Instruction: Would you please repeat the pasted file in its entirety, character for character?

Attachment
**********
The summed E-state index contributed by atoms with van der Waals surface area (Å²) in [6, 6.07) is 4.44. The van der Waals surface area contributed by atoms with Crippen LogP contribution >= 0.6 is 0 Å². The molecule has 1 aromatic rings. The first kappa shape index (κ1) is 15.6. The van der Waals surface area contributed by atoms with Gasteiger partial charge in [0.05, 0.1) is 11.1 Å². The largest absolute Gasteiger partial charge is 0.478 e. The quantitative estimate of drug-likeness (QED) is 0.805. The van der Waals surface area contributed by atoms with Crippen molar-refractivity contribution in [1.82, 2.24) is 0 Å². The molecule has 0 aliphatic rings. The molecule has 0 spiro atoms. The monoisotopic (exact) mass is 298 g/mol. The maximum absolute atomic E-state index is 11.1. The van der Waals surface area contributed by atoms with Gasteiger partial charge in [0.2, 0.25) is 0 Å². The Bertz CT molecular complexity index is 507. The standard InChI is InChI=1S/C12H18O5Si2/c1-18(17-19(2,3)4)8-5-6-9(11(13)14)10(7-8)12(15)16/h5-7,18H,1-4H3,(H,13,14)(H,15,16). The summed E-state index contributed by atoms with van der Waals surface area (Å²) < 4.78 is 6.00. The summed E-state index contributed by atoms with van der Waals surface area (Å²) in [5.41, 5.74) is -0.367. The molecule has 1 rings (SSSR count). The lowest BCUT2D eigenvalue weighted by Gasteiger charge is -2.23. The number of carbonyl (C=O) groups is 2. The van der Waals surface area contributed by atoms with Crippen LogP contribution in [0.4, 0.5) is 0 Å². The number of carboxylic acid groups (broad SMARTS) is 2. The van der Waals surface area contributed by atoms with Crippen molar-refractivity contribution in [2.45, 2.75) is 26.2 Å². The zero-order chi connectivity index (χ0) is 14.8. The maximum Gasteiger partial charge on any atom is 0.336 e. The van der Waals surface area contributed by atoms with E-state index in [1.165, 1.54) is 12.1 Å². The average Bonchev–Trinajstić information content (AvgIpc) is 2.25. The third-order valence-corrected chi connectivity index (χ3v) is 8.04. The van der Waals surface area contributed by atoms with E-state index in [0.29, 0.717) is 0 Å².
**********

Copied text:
The summed E-state index contributed by atoms with van der Waals surface area (Å²) in [6, 6.07) is 4.44. The van der Waals surface area contributed by atoms with Crippen LogP contribution >= 0.6 is 0 Å². The molecule has 1 aromatic rings. The first kappa shape index (κ1) is 15.6. The van der Waals surface area contributed by atoms with Gasteiger partial charge in [0.05, 0.1) is 11.1 Å². The largest absolute Gasteiger partial charge is 0.478 e. The quantitative estimate of drug-likeness (QED) is 0.805. The van der Waals surface area contributed by atoms with Crippen molar-refractivity contribution in [1.82, 2.24) is 0 Å². The molecule has 0 aliphatic rings. The molecule has 0 spiro atoms. The monoisotopic (exact) mass is 298 g/mol. The maximum absolute atomic E-state index is 11.1. The van der Waals surface area contributed by atoms with Gasteiger partial charge in [0.2, 0.25) is 0 Å². The Bertz CT molecular complexity index is 507. The standard InChI is InChI=1S/C12H18O5Si2/c1-18(17-19(2,3)4)8-5-6-9(11(13)14)10(7-8)12(15)16/h5-7,18H,1-4H3,(H,13,14)(H,15,16). The summed E-state index contributed by atoms with van der Waals surface area (Å²) < 4.78 is 6.00. The summed E-state index contributed by atoms with van der Waals surface area (Å²) in [5.41, 5.74) is -0.367. The molecule has 1 rings (SSSR count). The lowest BCUT2D eigenvalue weighted by Gasteiger charge is -2.23. The number of carbonyl (C=O) groups is 2. The van der Waals surface area contributed by atoms with Crippen LogP contribution in [0.4, 0.5) is 0 Å². The number of carboxylic acid groups (broad SMARTS) is 2. The van der Waals surface area contributed by atoms with Crippen molar-refractivity contribution in [2.45, 2.75) is 26.2 Å². The zero-order chi connectivity index (χ0) is 14.8. The maximum Gasteiger partial charge on any atom is 0.336 e. The van der Waals surface area contributed by atoms with E-state index in [1.165, 1.54) is 12.1 Å². The average Bonchev–Trinajstić information content (AvgIpc) is 2.25. The third-order valence-corrected chi connectivity index (χ3v) is 8.04. The van der Waals surface area contributed by atoms with E-state index in [0.29, 0.717) is 0 Å².